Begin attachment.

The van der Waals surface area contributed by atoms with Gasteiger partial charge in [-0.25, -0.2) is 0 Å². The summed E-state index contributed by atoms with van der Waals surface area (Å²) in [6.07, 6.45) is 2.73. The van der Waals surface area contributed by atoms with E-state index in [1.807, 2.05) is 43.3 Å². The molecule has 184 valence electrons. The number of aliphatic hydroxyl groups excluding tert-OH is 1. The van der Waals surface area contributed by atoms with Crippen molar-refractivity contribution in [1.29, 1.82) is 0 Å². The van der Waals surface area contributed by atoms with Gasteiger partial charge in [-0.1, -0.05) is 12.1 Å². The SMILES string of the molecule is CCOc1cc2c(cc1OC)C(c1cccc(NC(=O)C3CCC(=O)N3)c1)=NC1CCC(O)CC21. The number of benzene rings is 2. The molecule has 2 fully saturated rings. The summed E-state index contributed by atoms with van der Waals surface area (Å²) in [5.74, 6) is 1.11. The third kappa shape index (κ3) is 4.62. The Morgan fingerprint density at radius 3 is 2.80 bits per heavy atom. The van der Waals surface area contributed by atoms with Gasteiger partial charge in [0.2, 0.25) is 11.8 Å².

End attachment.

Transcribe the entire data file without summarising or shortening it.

The van der Waals surface area contributed by atoms with Gasteiger partial charge in [-0.25, -0.2) is 0 Å². The summed E-state index contributed by atoms with van der Waals surface area (Å²) in [6.07, 6.45) is 2.73. The van der Waals surface area contributed by atoms with E-state index in [1.807, 2.05) is 43.3 Å². The molecule has 184 valence electrons. The number of aliphatic hydroxyl groups excluding tert-OH is 1. The van der Waals surface area contributed by atoms with Crippen molar-refractivity contribution in [1.29, 1.82) is 0 Å². The van der Waals surface area contributed by atoms with Gasteiger partial charge in [-0.1, -0.05) is 12.1 Å². The SMILES string of the molecule is CCOc1cc2c(cc1OC)C(c1cccc(NC(=O)C3CCC(=O)N3)c1)=NC1CCC(O)CC21. The number of benzene rings is 2. The molecule has 2 fully saturated rings. The summed E-state index contributed by atoms with van der Waals surface area (Å²) in [5.74, 6) is 1.11. The third kappa shape index (κ3) is 4.62. The Morgan fingerprint density at radius 3 is 2.80 bits per heavy atom. The van der Waals surface area contributed by atoms with Gasteiger partial charge in [0.2, 0.25) is 11.8 Å².